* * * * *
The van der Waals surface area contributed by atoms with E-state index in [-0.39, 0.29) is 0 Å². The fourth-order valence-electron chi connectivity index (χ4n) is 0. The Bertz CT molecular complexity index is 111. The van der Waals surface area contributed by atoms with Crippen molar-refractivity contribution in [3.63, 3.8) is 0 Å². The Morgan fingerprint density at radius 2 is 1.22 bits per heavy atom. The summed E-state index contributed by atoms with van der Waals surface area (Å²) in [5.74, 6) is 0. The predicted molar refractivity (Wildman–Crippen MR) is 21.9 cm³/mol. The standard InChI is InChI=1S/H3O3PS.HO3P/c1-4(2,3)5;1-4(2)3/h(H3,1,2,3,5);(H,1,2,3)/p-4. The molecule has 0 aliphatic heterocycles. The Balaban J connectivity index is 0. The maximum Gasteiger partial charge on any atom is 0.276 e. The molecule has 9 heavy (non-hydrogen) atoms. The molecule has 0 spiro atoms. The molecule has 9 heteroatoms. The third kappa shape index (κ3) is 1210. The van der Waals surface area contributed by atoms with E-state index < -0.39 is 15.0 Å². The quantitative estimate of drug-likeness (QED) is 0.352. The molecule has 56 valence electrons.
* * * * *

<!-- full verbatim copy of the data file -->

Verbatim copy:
The van der Waals surface area contributed by atoms with E-state index in [-0.39, 0.29) is 0 Å². The fourth-order valence-electron chi connectivity index (χ4n) is 0. The Bertz CT molecular complexity index is 111. The van der Waals surface area contributed by atoms with Crippen molar-refractivity contribution in [3.63, 3.8) is 0 Å². The Morgan fingerprint density at radius 2 is 1.22 bits per heavy atom. The summed E-state index contributed by atoms with van der Waals surface area (Å²) in [5.74, 6) is 0. The predicted molar refractivity (Wildman–Crippen MR) is 21.9 cm³/mol. The standard InChI is InChI=1S/H3O3PS.HO3P/c1-4(2,3)5;1-4(2)3/h(H3,1,2,3,5);(H,1,2,3)/p-4. The molecule has 0 aliphatic heterocycles. The Balaban J connectivity index is 0. The maximum Gasteiger partial charge on any atom is 0.276 e. The molecule has 9 heavy (non-hydrogen) atoms. The molecule has 0 spiro atoms. The molecule has 9 heteroatoms. The third kappa shape index (κ3) is 1210. The van der Waals surface area contributed by atoms with E-state index < -0.39 is 15.0 Å². The quantitative estimate of drug-likeness (QED) is 0.352. The molecule has 56 valence electrons.